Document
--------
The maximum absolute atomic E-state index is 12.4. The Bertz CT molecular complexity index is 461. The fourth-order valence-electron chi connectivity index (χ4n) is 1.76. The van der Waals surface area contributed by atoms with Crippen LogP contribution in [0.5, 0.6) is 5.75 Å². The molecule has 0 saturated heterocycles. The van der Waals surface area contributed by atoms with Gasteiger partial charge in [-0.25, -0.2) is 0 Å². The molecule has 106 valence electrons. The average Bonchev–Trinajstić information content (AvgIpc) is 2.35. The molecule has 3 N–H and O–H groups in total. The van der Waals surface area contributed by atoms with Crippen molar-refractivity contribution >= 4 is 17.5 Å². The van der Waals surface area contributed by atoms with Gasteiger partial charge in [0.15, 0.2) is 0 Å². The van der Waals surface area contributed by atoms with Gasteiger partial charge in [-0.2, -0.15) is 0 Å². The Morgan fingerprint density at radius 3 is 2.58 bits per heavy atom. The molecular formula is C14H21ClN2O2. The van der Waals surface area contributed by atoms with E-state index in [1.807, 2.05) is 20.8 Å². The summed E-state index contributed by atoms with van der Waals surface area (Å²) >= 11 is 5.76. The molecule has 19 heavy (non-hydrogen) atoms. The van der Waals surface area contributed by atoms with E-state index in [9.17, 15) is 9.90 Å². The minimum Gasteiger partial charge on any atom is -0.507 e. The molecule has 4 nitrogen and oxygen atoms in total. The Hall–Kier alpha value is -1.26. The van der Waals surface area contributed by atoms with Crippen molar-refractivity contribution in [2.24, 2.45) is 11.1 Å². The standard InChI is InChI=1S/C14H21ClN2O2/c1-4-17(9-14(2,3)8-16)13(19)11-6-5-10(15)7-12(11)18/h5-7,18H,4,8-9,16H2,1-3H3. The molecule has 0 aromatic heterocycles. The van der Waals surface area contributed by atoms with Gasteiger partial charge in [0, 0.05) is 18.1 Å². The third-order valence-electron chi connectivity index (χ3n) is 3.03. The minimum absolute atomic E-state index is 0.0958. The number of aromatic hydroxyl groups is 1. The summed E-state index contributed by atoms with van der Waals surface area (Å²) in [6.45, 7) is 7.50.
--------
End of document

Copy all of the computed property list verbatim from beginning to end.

The maximum absolute atomic E-state index is 12.4. The Bertz CT molecular complexity index is 461. The fourth-order valence-electron chi connectivity index (χ4n) is 1.76. The van der Waals surface area contributed by atoms with Crippen LogP contribution in [0.5, 0.6) is 5.75 Å². The molecule has 0 saturated heterocycles. The van der Waals surface area contributed by atoms with Gasteiger partial charge in [-0.25, -0.2) is 0 Å². The molecule has 106 valence electrons. The average Bonchev–Trinajstić information content (AvgIpc) is 2.35. The molecule has 3 N–H and O–H groups in total. The van der Waals surface area contributed by atoms with Crippen molar-refractivity contribution >= 4 is 17.5 Å². The van der Waals surface area contributed by atoms with Gasteiger partial charge in [0.15, 0.2) is 0 Å². The van der Waals surface area contributed by atoms with Gasteiger partial charge in [-0.2, -0.15) is 0 Å². The Morgan fingerprint density at radius 3 is 2.58 bits per heavy atom. The molecular formula is C14H21ClN2O2. The van der Waals surface area contributed by atoms with E-state index in [1.807, 2.05) is 20.8 Å². The summed E-state index contributed by atoms with van der Waals surface area (Å²) >= 11 is 5.76. The molecule has 19 heavy (non-hydrogen) atoms. The van der Waals surface area contributed by atoms with E-state index in [9.17, 15) is 9.90 Å². The minimum Gasteiger partial charge on any atom is -0.507 e. The molecule has 4 nitrogen and oxygen atoms in total. The Hall–Kier alpha value is -1.26. The van der Waals surface area contributed by atoms with Crippen molar-refractivity contribution in [2.24, 2.45) is 11.1 Å². The standard InChI is InChI=1S/C14H21ClN2O2/c1-4-17(9-14(2,3)8-16)13(19)11-6-5-10(15)7-12(11)18/h5-7,18H,4,8-9,16H2,1-3H3. The molecule has 0 aromatic heterocycles. The van der Waals surface area contributed by atoms with Gasteiger partial charge in [0, 0.05) is 18.1 Å². The third-order valence-electron chi connectivity index (χ3n) is 3.03. The minimum absolute atomic E-state index is 0.0958. The number of aromatic hydroxyl groups is 1. The summed E-state index contributed by atoms with van der Waals surface area (Å²) in [6.45, 7) is 7.50.